Diners have, over the years, tried many looks in order to lure the passing customer. Art Deco, gleaming silver rail car, lunch cart style, Colonial, Mediterranean, Tudor, Road House, etc.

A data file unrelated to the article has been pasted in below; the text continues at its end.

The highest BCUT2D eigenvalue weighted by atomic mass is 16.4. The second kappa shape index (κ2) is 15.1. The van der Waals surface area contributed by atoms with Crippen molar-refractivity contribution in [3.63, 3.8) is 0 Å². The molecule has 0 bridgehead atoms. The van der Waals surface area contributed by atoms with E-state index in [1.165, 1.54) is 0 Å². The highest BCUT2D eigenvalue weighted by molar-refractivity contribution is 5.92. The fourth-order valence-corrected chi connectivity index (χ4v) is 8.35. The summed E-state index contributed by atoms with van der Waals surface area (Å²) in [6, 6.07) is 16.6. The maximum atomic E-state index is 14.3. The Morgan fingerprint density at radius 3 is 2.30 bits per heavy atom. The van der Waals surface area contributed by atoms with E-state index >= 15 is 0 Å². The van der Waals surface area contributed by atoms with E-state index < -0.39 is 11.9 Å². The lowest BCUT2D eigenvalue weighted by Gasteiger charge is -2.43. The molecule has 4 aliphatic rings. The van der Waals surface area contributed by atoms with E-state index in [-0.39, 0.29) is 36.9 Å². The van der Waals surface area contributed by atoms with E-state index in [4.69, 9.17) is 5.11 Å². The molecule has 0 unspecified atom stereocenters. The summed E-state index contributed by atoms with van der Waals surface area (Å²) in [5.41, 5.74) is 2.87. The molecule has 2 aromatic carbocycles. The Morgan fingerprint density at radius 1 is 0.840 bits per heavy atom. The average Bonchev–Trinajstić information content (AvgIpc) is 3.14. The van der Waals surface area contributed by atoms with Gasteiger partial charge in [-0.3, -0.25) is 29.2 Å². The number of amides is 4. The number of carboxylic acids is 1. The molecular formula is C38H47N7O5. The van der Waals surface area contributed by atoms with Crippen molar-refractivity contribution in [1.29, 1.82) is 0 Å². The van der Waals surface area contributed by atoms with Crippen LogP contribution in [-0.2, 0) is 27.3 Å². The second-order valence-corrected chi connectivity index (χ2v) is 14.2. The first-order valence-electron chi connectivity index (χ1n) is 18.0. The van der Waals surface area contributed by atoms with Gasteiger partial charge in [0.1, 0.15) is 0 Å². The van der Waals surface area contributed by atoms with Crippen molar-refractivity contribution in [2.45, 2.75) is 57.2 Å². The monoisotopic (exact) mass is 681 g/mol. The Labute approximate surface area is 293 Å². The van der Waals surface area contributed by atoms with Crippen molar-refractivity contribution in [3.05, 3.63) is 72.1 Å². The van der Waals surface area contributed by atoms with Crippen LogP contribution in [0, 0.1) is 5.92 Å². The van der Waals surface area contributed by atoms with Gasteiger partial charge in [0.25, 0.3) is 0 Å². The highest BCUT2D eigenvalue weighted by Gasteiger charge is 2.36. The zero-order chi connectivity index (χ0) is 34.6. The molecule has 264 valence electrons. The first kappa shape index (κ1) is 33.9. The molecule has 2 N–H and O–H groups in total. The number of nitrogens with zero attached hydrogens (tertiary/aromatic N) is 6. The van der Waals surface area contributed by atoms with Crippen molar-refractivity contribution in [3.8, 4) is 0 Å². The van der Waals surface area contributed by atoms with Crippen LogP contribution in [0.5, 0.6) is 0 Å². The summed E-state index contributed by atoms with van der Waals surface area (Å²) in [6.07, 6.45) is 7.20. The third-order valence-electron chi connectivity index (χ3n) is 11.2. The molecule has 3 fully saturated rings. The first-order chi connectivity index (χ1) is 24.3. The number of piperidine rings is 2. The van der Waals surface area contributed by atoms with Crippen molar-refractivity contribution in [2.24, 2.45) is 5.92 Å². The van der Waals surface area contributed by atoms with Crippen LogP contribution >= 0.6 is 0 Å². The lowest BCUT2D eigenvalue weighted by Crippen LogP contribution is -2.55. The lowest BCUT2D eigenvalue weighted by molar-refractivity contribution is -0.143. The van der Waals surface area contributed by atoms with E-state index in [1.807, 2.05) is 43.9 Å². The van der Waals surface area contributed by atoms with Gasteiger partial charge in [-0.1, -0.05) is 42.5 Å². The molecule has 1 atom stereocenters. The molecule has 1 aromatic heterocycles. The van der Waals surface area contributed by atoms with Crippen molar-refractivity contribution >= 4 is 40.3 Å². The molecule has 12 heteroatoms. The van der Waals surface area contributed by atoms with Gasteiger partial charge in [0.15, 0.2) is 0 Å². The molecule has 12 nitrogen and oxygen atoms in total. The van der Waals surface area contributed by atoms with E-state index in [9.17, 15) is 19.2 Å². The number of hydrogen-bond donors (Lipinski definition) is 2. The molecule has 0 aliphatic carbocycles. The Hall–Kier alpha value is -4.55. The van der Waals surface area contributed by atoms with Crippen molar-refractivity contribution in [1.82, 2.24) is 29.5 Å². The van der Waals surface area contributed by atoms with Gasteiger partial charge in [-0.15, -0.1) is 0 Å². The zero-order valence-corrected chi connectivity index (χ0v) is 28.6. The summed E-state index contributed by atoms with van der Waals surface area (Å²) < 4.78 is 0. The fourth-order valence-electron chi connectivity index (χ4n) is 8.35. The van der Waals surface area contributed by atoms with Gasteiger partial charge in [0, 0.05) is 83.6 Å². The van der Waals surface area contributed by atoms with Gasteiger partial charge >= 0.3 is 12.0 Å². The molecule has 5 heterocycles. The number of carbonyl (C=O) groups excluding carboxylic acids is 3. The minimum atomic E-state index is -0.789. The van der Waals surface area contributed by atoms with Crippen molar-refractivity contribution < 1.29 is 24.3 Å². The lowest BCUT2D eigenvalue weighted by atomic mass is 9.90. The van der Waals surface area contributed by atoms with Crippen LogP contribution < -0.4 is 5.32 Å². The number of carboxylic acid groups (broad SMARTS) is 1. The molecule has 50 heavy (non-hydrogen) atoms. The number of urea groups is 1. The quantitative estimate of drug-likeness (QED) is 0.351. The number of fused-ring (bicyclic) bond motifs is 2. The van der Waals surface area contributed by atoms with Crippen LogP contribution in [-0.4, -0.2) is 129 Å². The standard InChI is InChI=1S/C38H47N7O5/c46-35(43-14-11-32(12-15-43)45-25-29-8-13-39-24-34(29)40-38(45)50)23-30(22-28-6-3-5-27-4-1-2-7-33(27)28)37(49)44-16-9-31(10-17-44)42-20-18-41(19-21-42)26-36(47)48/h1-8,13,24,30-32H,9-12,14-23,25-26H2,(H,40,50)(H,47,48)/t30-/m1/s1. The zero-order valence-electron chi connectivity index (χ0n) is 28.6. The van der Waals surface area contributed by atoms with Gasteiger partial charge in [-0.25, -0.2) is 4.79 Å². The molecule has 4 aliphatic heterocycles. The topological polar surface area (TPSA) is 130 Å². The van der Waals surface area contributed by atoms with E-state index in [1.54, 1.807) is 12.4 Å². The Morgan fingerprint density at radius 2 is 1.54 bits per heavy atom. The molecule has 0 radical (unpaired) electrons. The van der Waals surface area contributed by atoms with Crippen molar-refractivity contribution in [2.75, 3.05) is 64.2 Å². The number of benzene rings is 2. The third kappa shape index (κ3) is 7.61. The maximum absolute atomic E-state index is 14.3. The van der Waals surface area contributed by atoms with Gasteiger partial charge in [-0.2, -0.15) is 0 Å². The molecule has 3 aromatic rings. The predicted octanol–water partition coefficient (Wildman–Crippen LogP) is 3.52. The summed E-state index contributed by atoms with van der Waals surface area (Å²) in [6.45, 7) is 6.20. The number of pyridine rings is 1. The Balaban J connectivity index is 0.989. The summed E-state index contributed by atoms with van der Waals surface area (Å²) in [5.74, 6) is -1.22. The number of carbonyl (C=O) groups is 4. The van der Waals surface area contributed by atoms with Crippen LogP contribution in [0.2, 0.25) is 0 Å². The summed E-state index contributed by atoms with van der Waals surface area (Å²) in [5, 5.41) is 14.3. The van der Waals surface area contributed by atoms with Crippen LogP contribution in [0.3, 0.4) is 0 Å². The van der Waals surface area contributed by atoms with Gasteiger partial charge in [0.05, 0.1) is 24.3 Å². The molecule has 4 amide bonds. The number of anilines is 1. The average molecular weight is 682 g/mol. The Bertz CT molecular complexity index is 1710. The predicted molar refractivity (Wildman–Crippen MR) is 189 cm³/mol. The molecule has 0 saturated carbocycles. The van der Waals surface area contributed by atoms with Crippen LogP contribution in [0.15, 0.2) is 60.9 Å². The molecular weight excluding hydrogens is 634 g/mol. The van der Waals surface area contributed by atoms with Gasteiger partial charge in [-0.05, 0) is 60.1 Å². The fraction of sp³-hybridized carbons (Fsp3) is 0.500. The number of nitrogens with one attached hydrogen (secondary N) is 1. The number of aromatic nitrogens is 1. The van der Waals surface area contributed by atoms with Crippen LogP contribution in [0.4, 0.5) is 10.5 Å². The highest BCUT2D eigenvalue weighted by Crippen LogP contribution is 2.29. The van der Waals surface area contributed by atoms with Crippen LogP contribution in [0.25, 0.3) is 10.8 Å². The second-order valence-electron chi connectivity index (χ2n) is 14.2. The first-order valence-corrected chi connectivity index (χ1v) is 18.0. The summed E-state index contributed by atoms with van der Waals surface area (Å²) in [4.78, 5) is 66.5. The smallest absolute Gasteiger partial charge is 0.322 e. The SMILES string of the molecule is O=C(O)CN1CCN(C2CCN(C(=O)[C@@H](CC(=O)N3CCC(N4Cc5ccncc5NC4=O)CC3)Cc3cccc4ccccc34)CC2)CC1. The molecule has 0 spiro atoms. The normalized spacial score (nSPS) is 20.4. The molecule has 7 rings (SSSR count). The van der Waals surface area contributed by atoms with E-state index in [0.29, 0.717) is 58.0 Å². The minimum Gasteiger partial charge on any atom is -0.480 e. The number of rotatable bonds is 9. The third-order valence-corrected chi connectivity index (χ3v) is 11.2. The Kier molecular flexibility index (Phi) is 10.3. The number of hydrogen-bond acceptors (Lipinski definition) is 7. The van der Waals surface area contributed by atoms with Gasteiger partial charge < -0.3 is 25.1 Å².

One style I have never understood is the faux fieldstone facade. You still see examples of it in various New York neighborhoods. The above diner is in Greenpoint. Below is the Capitol Diner in Inwood. I'm not sure what the intention of the design is. Are we supposed to think the diner is housed inside some sort of grand, stone castle or medieval structure? Is is supposed to lend the restaurant a patina of history? The two diners I mention here are both Greek. Maybe they like the idea of looking like an ancient ruin. For my part, I think the design is inherently drab. It usually causes the owner to order a brown awning in order to keep with the color scheme. It all looks pretty dusty and dingy after a few years.